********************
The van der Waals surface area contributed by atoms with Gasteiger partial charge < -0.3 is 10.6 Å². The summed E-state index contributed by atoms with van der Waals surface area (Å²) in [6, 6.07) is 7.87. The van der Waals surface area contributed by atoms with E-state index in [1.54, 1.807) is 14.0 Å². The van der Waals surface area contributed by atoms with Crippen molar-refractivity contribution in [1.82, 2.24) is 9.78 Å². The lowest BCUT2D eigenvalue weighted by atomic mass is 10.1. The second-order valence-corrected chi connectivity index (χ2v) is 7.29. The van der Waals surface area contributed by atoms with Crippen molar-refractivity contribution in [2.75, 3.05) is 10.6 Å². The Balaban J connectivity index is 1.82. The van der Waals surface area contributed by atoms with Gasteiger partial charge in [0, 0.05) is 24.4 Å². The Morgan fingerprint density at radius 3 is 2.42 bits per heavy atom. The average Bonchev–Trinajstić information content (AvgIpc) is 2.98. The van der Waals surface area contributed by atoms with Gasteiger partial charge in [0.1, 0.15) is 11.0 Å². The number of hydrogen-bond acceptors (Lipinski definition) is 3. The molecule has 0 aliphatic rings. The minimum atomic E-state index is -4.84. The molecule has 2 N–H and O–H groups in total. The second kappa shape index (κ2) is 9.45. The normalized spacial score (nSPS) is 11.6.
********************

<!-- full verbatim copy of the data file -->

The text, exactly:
The van der Waals surface area contributed by atoms with Gasteiger partial charge < -0.3 is 10.6 Å². The summed E-state index contributed by atoms with van der Waals surface area (Å²) in [6, 6.07) is 7.87. The van der Waals surface area contributed by atoms with E-state index in [1.54, 1.807) is 14.0 Å². The van der Waals surface area contributed by atoms with Crippen molar-refractivity contribution in [1.82, 2.24) is 9.78 Å². The lowest BCUT2D eigenvalue weighted by atomic mass is 10.1. The second-order valence-corrected chi connectivity index (χ2v) is 7.29. The van der Waals surface area contributed by atoms with Crippen molar-refractivity contribution in [2.75, 3.05) is 10.6 Å². The Balaban J connectivity index is 1.82. The van der Waals surface area contributed by atoms with Gasteiger partial charge in [0, 0.05) is 24.4 Å². The Morgan fingerprint density at radius 3 is 2.42 bits per heavy atom. The average Bonchev–Trinajstić information content (AvgIpc) is 2.98. The van der Waals surface area contributed by atoms with Gasteiger partial charge in [0.1, 0.15) is 11.0 Å². The number of hydrogen-bond acceptors (Lipinski definition) is 3. The molecule has 0 aliphatic rings. The minimum atomic E-state index is -4.84. The molecule has 2 N–H and O–H groups in total. The second kappa shape index (κ2) is 9.45. The normalized spacial score (nSPS) is 11.6.